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EV batteries poised to get 20% power boost

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Cho Eun-ae, materials science and engineering safety professor at KAIST. Photo by KAIST

EV batteries poised to get 20% power boost

Korea Advanced Institute of Science and Technology (KAIST) last week said it has developed a new material that enhances the energy density of lithium-ion batteries by 20 per cent while maintaining their stability.

According to a research project led by Cho Eun-ae (pictured, KAIST), materials science and engineering safety professor at KAIST, lithium-ion batteries that contain 80 per cent nickel inside cathodes demonstrate energy capacity of 200 ampere-hours per gramme.

However, the newly developed cathode materials can accommodate 20 per cent more lithium ions and exhibit energy capacity of as much as 250 ampere-hours per gramme.

Cathodes are one of the four key components of lithium-ion batteries including anodes, separators and electrolytes. The higher the ratio of nickel inside cathodes, the more powerful but less stable lithium-ion batteries become.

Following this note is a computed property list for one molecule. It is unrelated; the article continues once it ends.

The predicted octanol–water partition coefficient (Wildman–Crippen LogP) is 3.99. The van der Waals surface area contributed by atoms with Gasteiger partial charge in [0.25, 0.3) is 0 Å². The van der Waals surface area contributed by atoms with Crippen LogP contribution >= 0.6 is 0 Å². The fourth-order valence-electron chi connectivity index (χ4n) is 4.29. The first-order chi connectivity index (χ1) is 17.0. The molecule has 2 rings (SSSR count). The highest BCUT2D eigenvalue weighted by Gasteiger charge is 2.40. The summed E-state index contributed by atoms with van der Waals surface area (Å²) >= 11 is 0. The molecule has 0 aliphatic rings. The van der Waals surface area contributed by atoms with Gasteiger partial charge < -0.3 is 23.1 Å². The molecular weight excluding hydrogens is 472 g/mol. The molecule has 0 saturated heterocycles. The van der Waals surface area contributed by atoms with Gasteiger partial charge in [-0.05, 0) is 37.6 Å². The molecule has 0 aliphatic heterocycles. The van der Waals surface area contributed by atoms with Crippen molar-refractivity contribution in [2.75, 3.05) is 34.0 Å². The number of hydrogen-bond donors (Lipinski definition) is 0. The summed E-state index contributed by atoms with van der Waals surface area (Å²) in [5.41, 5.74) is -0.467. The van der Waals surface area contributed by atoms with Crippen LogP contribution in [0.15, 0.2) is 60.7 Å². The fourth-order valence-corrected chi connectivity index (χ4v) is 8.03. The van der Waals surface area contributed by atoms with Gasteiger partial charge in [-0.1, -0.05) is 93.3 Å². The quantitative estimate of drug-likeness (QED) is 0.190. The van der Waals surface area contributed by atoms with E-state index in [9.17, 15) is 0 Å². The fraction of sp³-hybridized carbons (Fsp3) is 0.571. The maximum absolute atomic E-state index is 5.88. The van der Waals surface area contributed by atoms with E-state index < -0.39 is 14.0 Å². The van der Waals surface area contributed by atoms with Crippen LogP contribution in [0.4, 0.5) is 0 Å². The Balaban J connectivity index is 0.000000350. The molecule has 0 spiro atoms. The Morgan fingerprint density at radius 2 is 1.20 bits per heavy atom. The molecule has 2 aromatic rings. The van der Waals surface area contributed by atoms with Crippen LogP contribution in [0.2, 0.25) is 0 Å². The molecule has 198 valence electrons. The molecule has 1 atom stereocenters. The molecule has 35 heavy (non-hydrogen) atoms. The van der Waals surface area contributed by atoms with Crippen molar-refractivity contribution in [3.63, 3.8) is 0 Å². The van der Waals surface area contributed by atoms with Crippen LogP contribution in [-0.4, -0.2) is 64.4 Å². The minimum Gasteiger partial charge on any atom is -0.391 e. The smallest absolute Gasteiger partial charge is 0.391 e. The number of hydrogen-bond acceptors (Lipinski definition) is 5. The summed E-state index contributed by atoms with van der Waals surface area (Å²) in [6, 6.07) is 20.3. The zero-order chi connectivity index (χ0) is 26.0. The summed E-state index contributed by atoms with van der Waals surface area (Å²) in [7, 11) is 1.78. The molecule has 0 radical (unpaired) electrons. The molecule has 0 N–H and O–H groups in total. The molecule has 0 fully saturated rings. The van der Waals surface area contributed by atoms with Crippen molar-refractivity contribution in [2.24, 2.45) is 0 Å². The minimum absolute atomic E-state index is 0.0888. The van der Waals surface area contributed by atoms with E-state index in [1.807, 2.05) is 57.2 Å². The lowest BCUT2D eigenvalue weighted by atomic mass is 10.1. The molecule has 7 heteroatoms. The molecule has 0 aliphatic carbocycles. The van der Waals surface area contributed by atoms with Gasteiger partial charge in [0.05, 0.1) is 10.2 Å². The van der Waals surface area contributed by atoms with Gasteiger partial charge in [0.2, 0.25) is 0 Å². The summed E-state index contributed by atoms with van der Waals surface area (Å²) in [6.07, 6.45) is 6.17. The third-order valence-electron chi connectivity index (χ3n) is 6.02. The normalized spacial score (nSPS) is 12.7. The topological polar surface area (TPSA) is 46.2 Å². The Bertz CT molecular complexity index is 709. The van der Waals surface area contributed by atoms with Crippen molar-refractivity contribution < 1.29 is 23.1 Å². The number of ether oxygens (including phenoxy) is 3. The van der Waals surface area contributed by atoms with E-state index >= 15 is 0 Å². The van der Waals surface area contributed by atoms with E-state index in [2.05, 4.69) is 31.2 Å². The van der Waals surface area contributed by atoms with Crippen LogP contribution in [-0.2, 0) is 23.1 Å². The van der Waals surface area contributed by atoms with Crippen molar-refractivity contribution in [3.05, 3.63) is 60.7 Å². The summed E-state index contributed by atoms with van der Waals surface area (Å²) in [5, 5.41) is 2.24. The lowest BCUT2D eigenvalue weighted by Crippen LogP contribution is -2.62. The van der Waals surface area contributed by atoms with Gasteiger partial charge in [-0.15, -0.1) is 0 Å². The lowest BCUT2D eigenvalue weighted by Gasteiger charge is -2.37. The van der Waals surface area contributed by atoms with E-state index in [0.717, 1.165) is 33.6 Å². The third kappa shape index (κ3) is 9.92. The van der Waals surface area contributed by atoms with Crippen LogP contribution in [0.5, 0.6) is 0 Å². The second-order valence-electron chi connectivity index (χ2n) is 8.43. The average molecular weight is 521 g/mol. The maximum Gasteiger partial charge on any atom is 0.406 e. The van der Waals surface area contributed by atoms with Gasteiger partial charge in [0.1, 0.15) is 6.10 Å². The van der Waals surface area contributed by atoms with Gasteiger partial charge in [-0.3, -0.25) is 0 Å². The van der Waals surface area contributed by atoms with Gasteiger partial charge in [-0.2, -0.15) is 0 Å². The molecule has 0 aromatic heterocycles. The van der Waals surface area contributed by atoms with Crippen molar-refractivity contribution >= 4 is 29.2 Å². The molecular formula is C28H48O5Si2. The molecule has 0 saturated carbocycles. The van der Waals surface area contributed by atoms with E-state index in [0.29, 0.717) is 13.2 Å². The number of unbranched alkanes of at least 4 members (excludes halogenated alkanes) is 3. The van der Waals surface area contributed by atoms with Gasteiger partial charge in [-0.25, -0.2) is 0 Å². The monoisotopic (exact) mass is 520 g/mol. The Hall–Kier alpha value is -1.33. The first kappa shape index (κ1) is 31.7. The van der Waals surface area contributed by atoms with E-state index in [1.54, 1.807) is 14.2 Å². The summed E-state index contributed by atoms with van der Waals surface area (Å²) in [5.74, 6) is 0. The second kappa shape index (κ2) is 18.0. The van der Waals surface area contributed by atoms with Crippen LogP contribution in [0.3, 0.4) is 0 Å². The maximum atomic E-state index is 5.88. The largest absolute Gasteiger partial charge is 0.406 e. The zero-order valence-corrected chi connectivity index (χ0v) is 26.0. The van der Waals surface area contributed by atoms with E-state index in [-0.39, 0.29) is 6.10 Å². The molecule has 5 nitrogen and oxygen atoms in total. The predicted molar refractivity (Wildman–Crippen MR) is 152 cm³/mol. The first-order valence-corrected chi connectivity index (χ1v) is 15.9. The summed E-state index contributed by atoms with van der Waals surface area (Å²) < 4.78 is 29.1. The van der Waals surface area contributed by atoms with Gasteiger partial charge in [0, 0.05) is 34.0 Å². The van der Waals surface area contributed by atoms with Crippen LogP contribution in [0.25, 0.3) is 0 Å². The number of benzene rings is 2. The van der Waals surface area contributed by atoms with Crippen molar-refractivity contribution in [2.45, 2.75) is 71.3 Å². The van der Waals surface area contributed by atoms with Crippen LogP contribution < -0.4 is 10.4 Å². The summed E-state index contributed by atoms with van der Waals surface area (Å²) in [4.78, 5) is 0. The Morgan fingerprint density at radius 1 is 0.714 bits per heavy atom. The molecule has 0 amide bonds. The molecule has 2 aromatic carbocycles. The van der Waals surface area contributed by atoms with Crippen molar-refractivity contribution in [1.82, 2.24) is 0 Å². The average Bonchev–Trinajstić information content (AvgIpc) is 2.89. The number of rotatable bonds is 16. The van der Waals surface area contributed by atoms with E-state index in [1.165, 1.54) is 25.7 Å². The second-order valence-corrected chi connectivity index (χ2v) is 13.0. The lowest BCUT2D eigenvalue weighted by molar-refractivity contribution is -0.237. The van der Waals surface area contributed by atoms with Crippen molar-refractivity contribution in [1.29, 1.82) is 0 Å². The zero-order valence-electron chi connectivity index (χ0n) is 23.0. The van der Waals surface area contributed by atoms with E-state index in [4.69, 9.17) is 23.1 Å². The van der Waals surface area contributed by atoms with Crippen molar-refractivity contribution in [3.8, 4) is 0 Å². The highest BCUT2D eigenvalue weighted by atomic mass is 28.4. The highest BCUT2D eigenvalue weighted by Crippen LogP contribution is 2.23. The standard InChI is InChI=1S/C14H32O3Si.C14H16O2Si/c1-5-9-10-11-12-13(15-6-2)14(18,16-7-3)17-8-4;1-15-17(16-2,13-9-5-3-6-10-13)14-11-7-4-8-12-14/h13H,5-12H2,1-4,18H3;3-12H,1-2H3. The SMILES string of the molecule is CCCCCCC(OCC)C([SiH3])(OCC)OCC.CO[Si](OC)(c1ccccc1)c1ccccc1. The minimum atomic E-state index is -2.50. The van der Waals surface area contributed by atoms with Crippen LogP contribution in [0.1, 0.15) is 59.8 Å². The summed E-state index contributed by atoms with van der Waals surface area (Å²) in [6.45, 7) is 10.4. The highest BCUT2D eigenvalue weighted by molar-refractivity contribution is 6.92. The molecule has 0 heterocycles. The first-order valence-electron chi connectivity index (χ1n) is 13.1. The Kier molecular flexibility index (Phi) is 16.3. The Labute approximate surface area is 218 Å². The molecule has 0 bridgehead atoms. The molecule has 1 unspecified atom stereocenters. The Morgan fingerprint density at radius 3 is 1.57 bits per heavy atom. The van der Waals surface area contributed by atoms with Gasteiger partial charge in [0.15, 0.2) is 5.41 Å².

Cho told The Korea Herald: “If existing high-nickel cathodes could accommodate 100 lithium ions, the new cathodes can contain 120 lithium ions, providing greater energy to batteries.”

She added that lithium-rich cathodes haven’t been commercialised yet because when too much lithium-ions visit cathodes, they react with oxygen and compromise the structure of the cathodes.

However, Cho solved the instability issue by coating the lithium-rich cathodes with a metal called vanadium.

According to the research, lithium-ion batteries coated with vanadium maintained 92 per cent of initial performance after charged and discharged 100 times, while uncoated ones preserved 74 per cent of initial capacity.

Also, cathodes coated with vanadium returned to their original state at 81 per cent level after charged and discharged once, while uncoated cathodes recovered their original state at 69 per cent level in the same condition.

Cho said: “Vanadium is not a common material, but as a extremely small amount is used for coating cathodes, it’s unlikely to drive up the costs of lithium-ion batteries.”



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